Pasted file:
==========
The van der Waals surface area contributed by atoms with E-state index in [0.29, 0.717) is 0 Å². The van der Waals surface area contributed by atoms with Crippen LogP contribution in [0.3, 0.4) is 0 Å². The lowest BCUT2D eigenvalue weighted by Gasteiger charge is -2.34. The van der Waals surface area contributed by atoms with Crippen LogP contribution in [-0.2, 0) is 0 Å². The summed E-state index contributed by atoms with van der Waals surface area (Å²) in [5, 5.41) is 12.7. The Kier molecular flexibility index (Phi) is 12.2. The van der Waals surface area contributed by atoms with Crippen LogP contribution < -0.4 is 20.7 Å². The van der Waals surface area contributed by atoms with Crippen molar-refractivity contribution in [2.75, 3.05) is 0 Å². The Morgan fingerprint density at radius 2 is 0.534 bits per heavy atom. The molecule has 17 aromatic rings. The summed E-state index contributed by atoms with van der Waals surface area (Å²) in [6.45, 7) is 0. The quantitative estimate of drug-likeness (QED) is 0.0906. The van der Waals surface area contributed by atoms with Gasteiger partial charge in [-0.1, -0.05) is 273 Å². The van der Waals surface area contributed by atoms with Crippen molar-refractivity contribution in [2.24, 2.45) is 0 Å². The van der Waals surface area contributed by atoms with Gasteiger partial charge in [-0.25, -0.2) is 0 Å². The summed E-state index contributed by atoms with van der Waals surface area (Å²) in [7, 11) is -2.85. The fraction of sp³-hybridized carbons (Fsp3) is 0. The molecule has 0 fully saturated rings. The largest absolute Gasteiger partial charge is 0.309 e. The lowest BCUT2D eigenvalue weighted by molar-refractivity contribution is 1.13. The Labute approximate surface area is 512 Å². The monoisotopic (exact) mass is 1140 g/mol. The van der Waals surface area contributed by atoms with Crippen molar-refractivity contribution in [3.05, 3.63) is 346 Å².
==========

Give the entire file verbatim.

The van der Waals surface area contributed by atoms with E-state index in [0.29, 0.717) is 0 Å². The van der Waals surface area contributed by atoms with Crippen LogP contribution in [0.3, 0.4) is 0 Å². The lowest BCUT2D eigenvalue weighted by Gasteiger charge is -2.34. The van der Waals surface area contributed by atoms with Crippen LogP contribution in [-0.2, 0) is 0 Å². The summed E-state index contributed by atoms with van der Waals surface area (Å²) in [5, 5.41) is 12.7. The Kier molecular flexibility index (Phi) is 12.2. The van der Waals surface area contributed by atoms with Crippen LogP contribution < -0.4 is 20.7 Å². The van der Waals surface area contributed by atoms with Crippen molar-refractivity contribution in [2.75, 3.05) is 0 Å². The Morgan fingerprint density at radius 2 is 0.534 bits per heavy atom. The molecule has 17 aromatic rings. The summed E-state index contributed by atoms with van der Waals surface area (Å²) in [6.45, 7) is 0. The quantitative estimate of drug-likeness (QED) is 0.0906. The van der Waals surface area contributed by atoms with Gasteiger partial charge in [-0.1, -0.05) is 273 Å². The van der Waals surface area contributed by atoms with Crippen molar-refractivity contribution in [2.24, 2.45) is 0 Å². The van der Waals surface area contributed by atoms with Gasteiger partial charge in [-0.25, -0.2) is 0 Å². The summed E-state index contributed by atoms with van der Waals surface area (Å²) in [7, 11) is -2.85. The fraction of sp³-hybridized carbons (Fsp3) is 0. The molecule has 0 fully saturated rings. The largest absolute Gasteiger partial charge is 0.309 e. The lowest BCUT2D eigenvalue weighted by molar-refractivity contribution is 1.13. The Labute approximate surface area is 512 Å². The monoisotopic (exact) mass is 1140 g/mol. The van der Waals surface area contributed by atoms with Crippen molar-refractivity contribution in [3.05, 3.63) is 346 Å².